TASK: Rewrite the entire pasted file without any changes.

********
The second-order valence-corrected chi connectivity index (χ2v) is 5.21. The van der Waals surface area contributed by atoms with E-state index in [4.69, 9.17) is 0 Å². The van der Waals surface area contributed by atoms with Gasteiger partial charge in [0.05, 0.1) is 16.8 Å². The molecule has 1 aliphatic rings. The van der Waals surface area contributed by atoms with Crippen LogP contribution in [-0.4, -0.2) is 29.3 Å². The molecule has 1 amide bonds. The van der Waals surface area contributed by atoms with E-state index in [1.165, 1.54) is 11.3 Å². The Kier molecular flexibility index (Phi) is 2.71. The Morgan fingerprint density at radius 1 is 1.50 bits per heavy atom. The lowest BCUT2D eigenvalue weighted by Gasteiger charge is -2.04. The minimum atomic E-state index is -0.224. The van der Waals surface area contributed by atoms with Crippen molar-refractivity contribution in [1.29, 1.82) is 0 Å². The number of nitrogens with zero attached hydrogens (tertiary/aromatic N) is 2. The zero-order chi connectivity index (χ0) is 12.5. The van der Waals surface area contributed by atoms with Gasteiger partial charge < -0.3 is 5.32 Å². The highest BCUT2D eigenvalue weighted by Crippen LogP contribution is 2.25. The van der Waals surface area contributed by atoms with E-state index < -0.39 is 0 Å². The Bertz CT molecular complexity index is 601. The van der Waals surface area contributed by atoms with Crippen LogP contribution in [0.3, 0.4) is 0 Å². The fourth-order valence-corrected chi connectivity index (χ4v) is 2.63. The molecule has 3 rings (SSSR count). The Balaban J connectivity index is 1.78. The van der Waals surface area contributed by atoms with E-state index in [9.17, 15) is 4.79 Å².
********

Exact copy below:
The second-order valence-corrected chi connectivity index (χ2v) is 5.21. The van der Waals surface area contributed by atoms with E-state index in [4.69, 9.17) is 0 Å². The van der Waals surface area contributed by atoms with Gasteiger partial charge in [0.05, 0.1) is 16.8 Å². The molecule has 1 aliphatic rings. The van der Waals surface area contributed by atoms with Crippen LogP contribution in [-0.4, -0.2) is 29.3 Å². The molecule has 1 amide bonds. The van der Waals surface area contributed by atoms with E-state index in [1.165, 1.54) is 11.3 Å². The Kier molecular flexibility index (Phi) is 2.71. The Morgan fingerprint density at radius 1 is 1.50 bits per heavy atom. The lowest BCUT2D eigenvalue weighted by Gasteiger charge is -2.04. The minimum atomic E-state index is -0.224. The van der Waals surface area contributed by atoms with Crippen molar-refractivity contribution in [1.29, 1.82) is 0 Å². The number of nitrogens with zero attached hydrogens (tertiary/aromatic N) is 2. The zero-order chi connectivity index (χ0) is 12.5. The van der Waals surface area contributed by atoms with Gasteiger partial charge < -0.3 is 5.32 Å². The highest BCUT2D eigenvalue weighted by Crippen LogP contribution is 2.25. The van der Waals surface area contributed by atoms with E-state index < -0.39 is 0 Å². The Bertz CT molecular complexity index is 601. The van der Waals surface area contributed by atoms with Crippen LogP contribution in [0.3, 0.4) is 0 Å². The fourth-order valence-corrected chi connectivity index (χ4v) is 2.63. The molecule has 3 rings (SSSR count). The Balaban J connectivity index is 1.78. The van der Waals surface area contributed by atoms with E-state index in [9.17, 15) is 4.79 Å².